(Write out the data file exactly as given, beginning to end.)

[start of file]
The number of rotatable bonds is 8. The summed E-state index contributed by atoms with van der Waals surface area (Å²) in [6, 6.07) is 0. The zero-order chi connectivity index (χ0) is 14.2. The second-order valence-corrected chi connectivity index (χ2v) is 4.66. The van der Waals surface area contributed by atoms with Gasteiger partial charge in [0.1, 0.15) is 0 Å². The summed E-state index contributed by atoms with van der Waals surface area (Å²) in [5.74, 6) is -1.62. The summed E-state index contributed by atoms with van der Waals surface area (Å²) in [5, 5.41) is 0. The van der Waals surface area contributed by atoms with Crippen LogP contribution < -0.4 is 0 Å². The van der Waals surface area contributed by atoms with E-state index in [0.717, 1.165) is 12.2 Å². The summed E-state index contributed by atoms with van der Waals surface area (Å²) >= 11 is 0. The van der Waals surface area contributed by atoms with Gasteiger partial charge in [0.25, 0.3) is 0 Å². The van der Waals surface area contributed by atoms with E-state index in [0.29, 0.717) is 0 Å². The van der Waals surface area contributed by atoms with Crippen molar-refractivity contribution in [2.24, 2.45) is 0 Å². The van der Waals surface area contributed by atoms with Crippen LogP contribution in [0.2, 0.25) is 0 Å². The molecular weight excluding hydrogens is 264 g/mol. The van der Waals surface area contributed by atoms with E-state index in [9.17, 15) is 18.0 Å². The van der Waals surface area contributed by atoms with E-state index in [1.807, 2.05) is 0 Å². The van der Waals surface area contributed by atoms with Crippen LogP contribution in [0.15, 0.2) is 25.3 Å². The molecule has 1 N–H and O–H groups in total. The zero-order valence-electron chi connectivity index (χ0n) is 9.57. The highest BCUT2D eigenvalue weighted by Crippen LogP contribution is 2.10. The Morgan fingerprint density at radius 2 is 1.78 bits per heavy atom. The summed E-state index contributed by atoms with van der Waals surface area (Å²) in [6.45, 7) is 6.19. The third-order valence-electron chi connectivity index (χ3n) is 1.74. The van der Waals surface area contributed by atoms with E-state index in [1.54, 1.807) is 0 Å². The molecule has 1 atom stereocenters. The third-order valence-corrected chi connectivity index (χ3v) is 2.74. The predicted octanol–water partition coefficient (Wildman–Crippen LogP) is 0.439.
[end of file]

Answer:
The number of rotatable bonds is 8. The summed E-state index contributed by atoms with van der Waals surface area (Å²) in [6, 6.07) is 0. The zero-order chi connectivity index (χ0) is 14.2. The second-order valence-corrected chi connectivity index (χ2v) is 4.66. The van der Waals surface area contributed by atoms with Gasteiger partial charge in [0.1, 0.15) is 0 Å². The summed E-state index contributed by atoms with van der Waals surface area (Å²) in [5.74, 6) is -1.62. The summed E-state index contributed by atoms with van der Waals surface area (Å²) in [5, 5.41) is 0. The van der Waals surface area contributed by atoms with Crippen LogP contribution < -0.4 is 0 Å². The van der Waals surface area contributed by atoms with E-state index in [0.717, 1.165) is 12.2 Å². The summed E-state index contributed by atoms with van der Waals surface area (Å²) >= 11 is 0. The van der Waals surface area contributed by atoms with Gasteiger partial charge in [0.25, 0.3) is 0 Å². The van der Waals surface area contributed by atoms with E-state index in [0.29, 0.717) is 0 Å². The van der Waals surface area contributed by atoms with Crippen molar-refractivity contribution in [2.24, 2.45) is 0 Å². The van der Waals surface area contributed by atoms with Crippen LogP contribution in [0.2, 0.25) is 0 Å². The molecular weight excluding hydrogens is 264 g/mol. The van der Waals surface area contributed by atoms with E-state index in [9.17, 15) is 18.0 Å². The van der Waals surface area contributed by atoms with E-state index in [1.807, 2.05) is 0 Å². The van der Waals surface area contributed by atoms with Crippen LogP contribution in [0.15, 0.2) is 25.3 Å². The molecule has 1 N–H and O–H groups in total. The zero-order valence-electron chi connectivity index (χ0n) is 9.57. The highest BCUT2D eigenvalue weighted by Crippen LogP contribution is 2.10. The Morgan fingerprint density at radius 2 is 1.78 bits per heavy atom. The summed E-state index contributed by atoms with van der Waals surface area (Å²) in [6.45, 7) is 6.19. The third-order valence-electron chi connectivity index (χ3n) is 1.74. The van der Waals surface area contributed by atoms with E-state index in [1.54, 1.807) is 0 Å². The molecule has 1 atom stereocenters. The third-order valence-corrected chi connectivity index (χ3v) is 2.74. The predicted octanol–water partition coefficient (Wildman–Crippen LogP) is 0.439.